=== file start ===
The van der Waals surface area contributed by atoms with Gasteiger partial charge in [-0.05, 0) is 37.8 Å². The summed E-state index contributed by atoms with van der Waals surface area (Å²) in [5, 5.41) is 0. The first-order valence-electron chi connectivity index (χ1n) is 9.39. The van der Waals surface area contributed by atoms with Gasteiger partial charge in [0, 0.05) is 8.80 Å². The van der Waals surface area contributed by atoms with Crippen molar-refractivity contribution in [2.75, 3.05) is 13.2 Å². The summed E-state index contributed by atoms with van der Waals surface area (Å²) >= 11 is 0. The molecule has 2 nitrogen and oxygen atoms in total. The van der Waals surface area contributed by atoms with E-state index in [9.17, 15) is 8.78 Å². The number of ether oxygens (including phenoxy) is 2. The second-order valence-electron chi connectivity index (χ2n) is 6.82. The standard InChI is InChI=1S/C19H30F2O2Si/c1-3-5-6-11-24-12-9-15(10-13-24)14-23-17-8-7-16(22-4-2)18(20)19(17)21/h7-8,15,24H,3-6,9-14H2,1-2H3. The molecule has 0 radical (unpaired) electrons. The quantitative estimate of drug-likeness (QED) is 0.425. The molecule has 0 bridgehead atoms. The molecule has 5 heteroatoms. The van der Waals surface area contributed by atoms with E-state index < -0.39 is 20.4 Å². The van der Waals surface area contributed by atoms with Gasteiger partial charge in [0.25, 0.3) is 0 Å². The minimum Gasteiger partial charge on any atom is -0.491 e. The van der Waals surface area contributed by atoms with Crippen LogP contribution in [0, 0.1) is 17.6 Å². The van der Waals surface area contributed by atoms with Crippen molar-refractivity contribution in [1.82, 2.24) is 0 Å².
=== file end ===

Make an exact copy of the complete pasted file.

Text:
The van der Waals surface area contributed by atoms with Gasteiger partial charge in [-0.05, 0) is 37.8 Å². The summed E-state index contributed by atoms with van der Waals surface area (Å²) in [5, 5.41) is 0. The first-order valence-electron chi connectivity index (χ1n) is 9.39. The van der Waals surface area contributed by atoms with Gasteiger partial charge in [0, 0.05) is 8.80 Å². The van der Waals surface area contributed by atoms with Crippen molar-refractivity contribution in [2.75, 3.05) is 13.2 Å². The summed E-state index contributed by atoms with van der Waals surface area (Å²) >= 11 is 0. The molecule has 2 nitrogen and oxygen atoms in total. The van der Waals surface area contributed by atoms with E-state index in [9.17, 15) is 8.78 Å². The number of ether oxygens (including phenoxy) is 2. The second-order valence-electron chi connectivity index (χ2n) is 6.82. The standard InChI is InChI=1S/C19H30F2O2Si/c1-3-5-6-11-24-12-9-15(10-13-24)14-23-17-8-7-16(22-4-2)18(20)19(17)21/h7-8,15,24H,3-6,9-14H2,1-2H3. The molecule has 0 radical (unpaired) electrons. The quantitative estimate of drug-likeness (QED) is 0.425. The molecule has 0 bridgehead atoms. The molecule has 5 heteroatoms. The van der Waals surface area contributed by atoms with E-state index < -0.39 is 20.4 Å². The van der Waals surface area contributed by atoms with Gasteiger partial charge in [0.25, 0.3) is 0 Å². The minimum Gasteiger partial charge on any atom is -0.491 e. The van der Waals surface area contributed by atoms with Crippen LogP contribution in [0, 0.1) is 17.6 Å². The van der Waals surface area contributed by atoms with Crippen molar-refractivity contribution in [1.82, 2.24) is 0 Å².